County potatoes recovering after wet and soggy season

A potato truck sits in a field in Littleton on Thursday, Aug. 1, 2013. Industry leaders with the Maine Potato Board said Thursday that after a wet and soggy spring that forced some growers to do some replanting, crops are recovering and if the weather holds, Aroostook County is on track to have a bountiful potato harvest.
Jen Lynds | BDN
A potato truck sits in a field in Littleton on Thursday, Aug. 1, 2013. Industry leaders with the Maine Potato Board said Thursday that after a wet and soggy spring that forced some growers to do some replanting, crops are recovering and if the weather holds, Aroostook County is on track to have a bountiful potato harvest. Buy Photo
Posted Aug. 02, 2013, at 8:25 a.m.

PRESQUE ISLE, Maine — Industry leaders with the Maine Potato Board said Thursday that after a wet and soggy spring which forced some growers to do some replanting, crops are recovering and if the weather holds, Aroostook County is on track to have a bountiful potato harvest.

Don Flannery, executive director of the Maine Potato Board in Presque Isle, said on Thursday that farmers have seen “pretty decent growing conditions” despite a wet and soggy May and June.

“We had a challenging six weeks to plant the crop,” he admitted. “The moisture is still lingering, but the crop is pretty decent. Its pretty healthy. We have made up a little ground from what we dealt with in the spring. We may have had some damage that has lingered that we can’t see yet, but we hope that the next six to eight weeks will be warm and dry and bring us into a smooth harvest. The potato blossoms are decent and the crop looks good so far.”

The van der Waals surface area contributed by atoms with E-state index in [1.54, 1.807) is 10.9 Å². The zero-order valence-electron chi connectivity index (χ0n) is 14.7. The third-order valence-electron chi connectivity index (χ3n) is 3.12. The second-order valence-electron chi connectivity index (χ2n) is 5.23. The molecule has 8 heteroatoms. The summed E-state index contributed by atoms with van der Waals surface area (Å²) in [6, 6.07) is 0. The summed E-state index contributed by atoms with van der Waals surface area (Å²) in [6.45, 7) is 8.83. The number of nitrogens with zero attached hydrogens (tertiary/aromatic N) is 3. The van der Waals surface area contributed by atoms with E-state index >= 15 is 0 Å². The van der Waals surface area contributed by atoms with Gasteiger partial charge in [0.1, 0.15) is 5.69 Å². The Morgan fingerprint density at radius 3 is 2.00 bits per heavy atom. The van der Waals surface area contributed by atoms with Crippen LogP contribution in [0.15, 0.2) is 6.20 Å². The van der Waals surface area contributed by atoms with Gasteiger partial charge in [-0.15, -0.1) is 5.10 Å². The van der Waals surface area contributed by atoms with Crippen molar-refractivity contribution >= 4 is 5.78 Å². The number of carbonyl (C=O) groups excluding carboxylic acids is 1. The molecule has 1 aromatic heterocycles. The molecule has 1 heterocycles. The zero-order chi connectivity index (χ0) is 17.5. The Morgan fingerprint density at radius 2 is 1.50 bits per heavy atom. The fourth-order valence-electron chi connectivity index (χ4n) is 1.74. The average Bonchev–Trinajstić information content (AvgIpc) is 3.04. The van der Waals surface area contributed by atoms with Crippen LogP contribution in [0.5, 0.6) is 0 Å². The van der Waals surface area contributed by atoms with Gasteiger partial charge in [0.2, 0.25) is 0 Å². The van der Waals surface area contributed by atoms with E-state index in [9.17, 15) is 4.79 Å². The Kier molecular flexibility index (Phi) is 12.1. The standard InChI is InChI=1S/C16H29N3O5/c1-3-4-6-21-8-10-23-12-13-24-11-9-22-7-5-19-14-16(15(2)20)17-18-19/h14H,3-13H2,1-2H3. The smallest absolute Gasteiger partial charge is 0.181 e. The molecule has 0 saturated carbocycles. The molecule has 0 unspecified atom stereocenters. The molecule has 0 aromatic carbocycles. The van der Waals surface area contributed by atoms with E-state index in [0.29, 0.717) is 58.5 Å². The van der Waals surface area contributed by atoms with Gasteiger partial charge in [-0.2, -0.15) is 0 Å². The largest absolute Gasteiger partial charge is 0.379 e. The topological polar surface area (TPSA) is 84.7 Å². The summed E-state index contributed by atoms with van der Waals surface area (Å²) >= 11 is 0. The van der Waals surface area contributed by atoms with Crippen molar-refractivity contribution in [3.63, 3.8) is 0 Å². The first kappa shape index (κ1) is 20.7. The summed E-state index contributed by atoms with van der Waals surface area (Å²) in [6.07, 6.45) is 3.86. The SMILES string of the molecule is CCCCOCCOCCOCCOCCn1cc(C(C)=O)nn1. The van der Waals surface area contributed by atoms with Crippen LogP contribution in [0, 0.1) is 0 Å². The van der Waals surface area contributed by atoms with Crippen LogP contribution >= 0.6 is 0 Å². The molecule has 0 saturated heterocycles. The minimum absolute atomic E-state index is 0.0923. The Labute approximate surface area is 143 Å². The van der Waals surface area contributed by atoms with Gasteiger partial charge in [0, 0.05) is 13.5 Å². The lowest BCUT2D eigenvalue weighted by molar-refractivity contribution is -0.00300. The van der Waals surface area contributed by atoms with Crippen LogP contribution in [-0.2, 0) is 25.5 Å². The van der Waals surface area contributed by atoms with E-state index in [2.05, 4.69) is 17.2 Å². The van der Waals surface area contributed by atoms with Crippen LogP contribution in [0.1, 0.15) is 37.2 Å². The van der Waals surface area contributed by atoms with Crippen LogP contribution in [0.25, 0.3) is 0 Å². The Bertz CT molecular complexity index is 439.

Growers and their crops began taking a beating in May, which featured above normal precipitation in most areas of northern and eastern Maine, according to information provided by the National Weather Service in Caribou. The most rain occurred from May 23-26, when widespread precipitation of two to four inches fell in those areas, with local amounts of four to five inches in parts of eastern Aroostook and coastal Washington counties. More than 5.5 inches of rain was observed in Caribou, which was 2.18 inches above normal. It was the wettest May in Caribou since 1984, according to the weather service, and the fourth wettest May since officials began keeping records in 1939.

Heavy thunderstorms the first weekend in June also affected growers in the St. John Valley, especially in the areas around Van Buren and Hamlin. The National Weather Service confirmed that a tornado touched down in the area on Sunday, June 2, leaving a path about 50 yards wide and 80 yards long about two miles north of Eagle Lake.

Hamlin and Van Buren got heavier rain and growers suffered crop losses from seed potatoes washing out of their fields.

Despite the problems with the water, Flannery said, there have been few problems with diseases such as late blight or pests.

Flannery said that growers planted approximately 55,000 acres of potatoes across the state this year, which is down slightly over last year due to market conditions.

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